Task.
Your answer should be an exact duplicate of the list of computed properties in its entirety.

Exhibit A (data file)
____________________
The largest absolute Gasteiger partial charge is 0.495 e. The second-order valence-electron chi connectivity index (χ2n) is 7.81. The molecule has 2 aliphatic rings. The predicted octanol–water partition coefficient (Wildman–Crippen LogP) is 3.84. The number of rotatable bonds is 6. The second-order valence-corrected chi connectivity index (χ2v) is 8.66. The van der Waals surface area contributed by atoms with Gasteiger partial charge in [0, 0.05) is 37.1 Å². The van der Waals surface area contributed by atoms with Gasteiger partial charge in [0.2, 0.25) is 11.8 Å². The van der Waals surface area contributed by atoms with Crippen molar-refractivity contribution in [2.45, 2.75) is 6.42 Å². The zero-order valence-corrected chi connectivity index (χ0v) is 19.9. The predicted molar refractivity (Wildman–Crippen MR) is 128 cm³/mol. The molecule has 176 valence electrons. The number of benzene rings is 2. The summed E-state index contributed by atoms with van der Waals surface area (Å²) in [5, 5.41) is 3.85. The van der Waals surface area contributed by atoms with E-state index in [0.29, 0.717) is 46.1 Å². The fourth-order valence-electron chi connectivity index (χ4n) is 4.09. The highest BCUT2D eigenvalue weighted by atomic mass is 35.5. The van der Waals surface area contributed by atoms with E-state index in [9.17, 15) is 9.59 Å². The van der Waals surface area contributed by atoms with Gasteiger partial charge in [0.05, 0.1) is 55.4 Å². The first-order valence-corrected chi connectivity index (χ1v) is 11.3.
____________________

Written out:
The largest absolute Gasteiger partial charge is 0.495 e. The second-order valence-electron chi connectivity index (χ2n) is 7.81. The molecule has 2 aliphatic rings. The predicted octanol–water partition coefficient (Wildman–Crippen LogP) is 3.84. The number of rotatable bonds is 6. The second-order valence-corrected chi connectivity index (χ2v) is 8.66. The van der Waals surface area contributed by atoms with Gasteiger partial charge in [0, 0.05) is 37.1 Å². The van der Waals surface area contributed by atoms with Gasteiger partial charge in [0.2, 0.25) is 11.8 Å². The van der Waals surface area contributed by atoms with Crippen molar-refractivity contribution in [2.45, 2.75) is 6.42 Å². The zero-order valence-corrected chi connectivity index (χ0v) is 19.9. The predicted molar refractivity (Wildman–Crippen MR) is 128 cm³/mol. The molecule has 176 valence electrons. The number of benzene rings is 2. The summed E-state index contributed by atoms with van der Waals surface area (Å²) in [5, 5.41) is 3.85. The van der Waals surface area contributed by atoms with E-state index in [0.29, 0.717) is 46.1 Å². The fourth-order valence-electron chi connectivity index (χ4n) is 4.09. The highest BCUT2D eigenvalue weighted by atomic mass is 35.5. The van der Waals surface area contributed by atoms with E-state index in [9.17, 15) is 9.59 Å². The van der Waals surface area contributed by atoms with Gasteiger partial charge in [0.05, 0.1) is 55.4 Å². The first-order valence-corrected chi connectivity index (χ1v) is 11.3.